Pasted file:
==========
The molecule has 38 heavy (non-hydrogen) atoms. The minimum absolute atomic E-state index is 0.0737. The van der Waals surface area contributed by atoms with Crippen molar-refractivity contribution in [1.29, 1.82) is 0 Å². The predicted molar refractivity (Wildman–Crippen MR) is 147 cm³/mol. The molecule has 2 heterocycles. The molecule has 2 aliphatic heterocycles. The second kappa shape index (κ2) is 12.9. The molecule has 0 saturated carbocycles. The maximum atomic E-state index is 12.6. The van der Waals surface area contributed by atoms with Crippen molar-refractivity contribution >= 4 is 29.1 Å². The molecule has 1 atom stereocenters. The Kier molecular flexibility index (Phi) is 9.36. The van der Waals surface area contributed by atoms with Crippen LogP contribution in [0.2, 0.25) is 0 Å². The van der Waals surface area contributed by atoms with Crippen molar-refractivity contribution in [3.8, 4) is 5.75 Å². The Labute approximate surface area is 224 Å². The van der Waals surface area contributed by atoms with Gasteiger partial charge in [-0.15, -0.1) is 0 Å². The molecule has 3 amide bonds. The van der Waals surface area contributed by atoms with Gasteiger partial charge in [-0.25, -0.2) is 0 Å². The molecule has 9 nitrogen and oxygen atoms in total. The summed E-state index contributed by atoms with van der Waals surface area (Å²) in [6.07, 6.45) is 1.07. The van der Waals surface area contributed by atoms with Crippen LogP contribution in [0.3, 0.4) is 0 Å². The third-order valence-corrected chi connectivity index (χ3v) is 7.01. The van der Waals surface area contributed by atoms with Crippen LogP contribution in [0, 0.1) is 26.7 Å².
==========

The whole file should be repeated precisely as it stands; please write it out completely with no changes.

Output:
The molecule has 38 heavy (non-hydrogen) atoms. The minimum absolute atomic E-state index is 0.0737. The van der Waals surface area contributed by atoms with Crippen molar-refractivity contribution in [1.29, 1.82) is 0 Å². The predicted molar refractivity (Wildman–Crippen MR) is 147 cm³/mol. The molecule has 2 heterocycles. The molecule has 2 aliphatic heterocycles. The second kappa shape index (κ2) is 12.9. The molecule has 0 saturated carbocycles. The maximum atomic E-state index is 12.6. The van der Waals surface area contributed by atoms with Crippen molar-refractivity contribution >= 4 is 29.1 Å². The molecule has 1 atom stereocenters. The Kier molecular flexibility index (Phi) is 9.36. The van der Waals surface area contributed by atoms with Crippen LogP contribution in [0.2, 0.25) is 0 Å². The van der Waals surface area contributed by atoms with Crippen molar-refractivity contribution in [3.8, 4) is 5.75 Å². The Labute approximate surface area is 224 Å². The van der Waals surface area contributed by atoms with Gasteiger partial charge in [-0.15, -0.1) is 0 Å². The molecule has 3 amide bonds. The van der Waals surface area contributed by atoms with Gasteiger partial charge in [-0.25, -0.2) is 0 Å². The molecule has 9 nitrogen and oxygen atoms in total. The summed E-state index contributed by atoms with van der Waals surface area (Å²) in [6.07, 6.45) is 1.07. The van der Waals surface area contributed by atoms with Crippen LogP contribution in [0.3, 0.4) is 0 Å². The third-order valence-corrected chi connectivity index (χ3v) is 7.01. The van der Waals surface area contributed by atoms with Crippen LogP contribution in [0, 0.1) is 26.7 Å².